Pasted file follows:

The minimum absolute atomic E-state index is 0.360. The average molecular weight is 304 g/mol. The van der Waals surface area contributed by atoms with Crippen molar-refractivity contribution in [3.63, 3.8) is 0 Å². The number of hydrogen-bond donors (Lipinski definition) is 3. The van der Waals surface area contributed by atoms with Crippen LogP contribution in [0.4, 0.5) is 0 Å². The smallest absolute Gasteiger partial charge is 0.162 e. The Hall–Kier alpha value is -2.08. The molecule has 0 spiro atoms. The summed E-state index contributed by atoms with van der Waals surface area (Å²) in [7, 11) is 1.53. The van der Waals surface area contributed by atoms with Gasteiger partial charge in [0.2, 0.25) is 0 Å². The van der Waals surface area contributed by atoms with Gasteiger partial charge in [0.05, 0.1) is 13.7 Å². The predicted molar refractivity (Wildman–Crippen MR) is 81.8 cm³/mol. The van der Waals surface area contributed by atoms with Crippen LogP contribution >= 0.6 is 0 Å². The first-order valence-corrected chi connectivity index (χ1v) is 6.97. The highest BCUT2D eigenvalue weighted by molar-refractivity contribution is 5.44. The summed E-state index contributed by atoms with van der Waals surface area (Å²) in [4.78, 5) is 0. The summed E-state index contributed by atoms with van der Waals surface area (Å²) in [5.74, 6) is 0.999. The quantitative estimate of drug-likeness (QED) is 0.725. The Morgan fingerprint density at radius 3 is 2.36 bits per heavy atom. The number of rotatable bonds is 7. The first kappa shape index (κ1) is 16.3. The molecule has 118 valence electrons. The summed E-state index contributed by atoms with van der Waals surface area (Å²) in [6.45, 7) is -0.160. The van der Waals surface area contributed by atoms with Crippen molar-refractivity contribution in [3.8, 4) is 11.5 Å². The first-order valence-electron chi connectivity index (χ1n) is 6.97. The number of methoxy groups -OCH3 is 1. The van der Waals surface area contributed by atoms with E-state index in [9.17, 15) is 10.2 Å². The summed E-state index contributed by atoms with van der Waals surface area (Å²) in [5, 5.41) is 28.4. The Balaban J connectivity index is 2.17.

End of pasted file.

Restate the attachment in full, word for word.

The minimum absolute atomic E-state index is 0.360. The average molecular weight is 304 g/mol. The van der Waals surface area contributed by atoms with Crippen molar-refractivity contribution in [3.63, 3.8) is 0 Å². The number of hydrogen-bond donors (Lipinski definition) is 3. The van der Waals surface area contributed by atoms with Crippen LogP contribution in [0.4, 0.5) is 0 Å². The smallest absolute Gasteiger partial charge is 0.162 e. The Hall–Kier alpha value is -2.08. The molecule has 0 spiro atoms. The summed E-state index contributed by atoms with van der Waals surface area (Å²) in [7, 11) is 1.53. The van der Waals surface area contributed by atoms with Gasteiger partial charge in [0.2, 0.25) is 0 Å². The van der Waals surface area contributed by atoms with Gasteiger partial charge in [0.05, 0.1) is 13.7 Å². The predicted molar refractivity (Wildman–Crippen MR) is 81.8 cm³/mol. The van der Waals surface area contributed by atoms with Crippen LogP contribution >= 0.6 is 0 Å². The first-order valence-corrected chi connectivity index (χ1v) is 6.97. The highest BCUT2D eigenvalue weighted by molar-refractivity contribution is 5.44. The summed E-state index contributed by atoms with van der Waals surface area (Å²) in [4.78, 5) is 0. The summed E-state index contributed by atoms with van der Waals surface area (Å²) in [5.74, 6) is 0.999. The quantitative estimate of drug-likeness (QED) is 0.725. The Morgan fingerprint density at radius 3 is 2.36 bits per heavy atom. The number of rotatable bonds is 7. The first kappa shape index (κ1) is 16.3. The molecule has 118 valence electrons. The summed E-state index contributed by atoms with van der Waals surface area (Å²) in [6.45, 7) is -0.160. The van der Waals surface area contributed by atoms with Crippen molar-refractivity contribution in [3.8, 4) is 11.5 Å². The first-order valence-electron chi connectivity index (χ1n) is 6.97. The number of methoxy groups -OCH3 is 1. The van der Waals surface area contributed by atoms with E-state index in [9.17, 15) is 10.2 Å². The summed E-state index contributed by atoms with van der Waals surface area (Å²) in [5, 5.41) is 28.4. The Balaban J connectivity index is 2.17.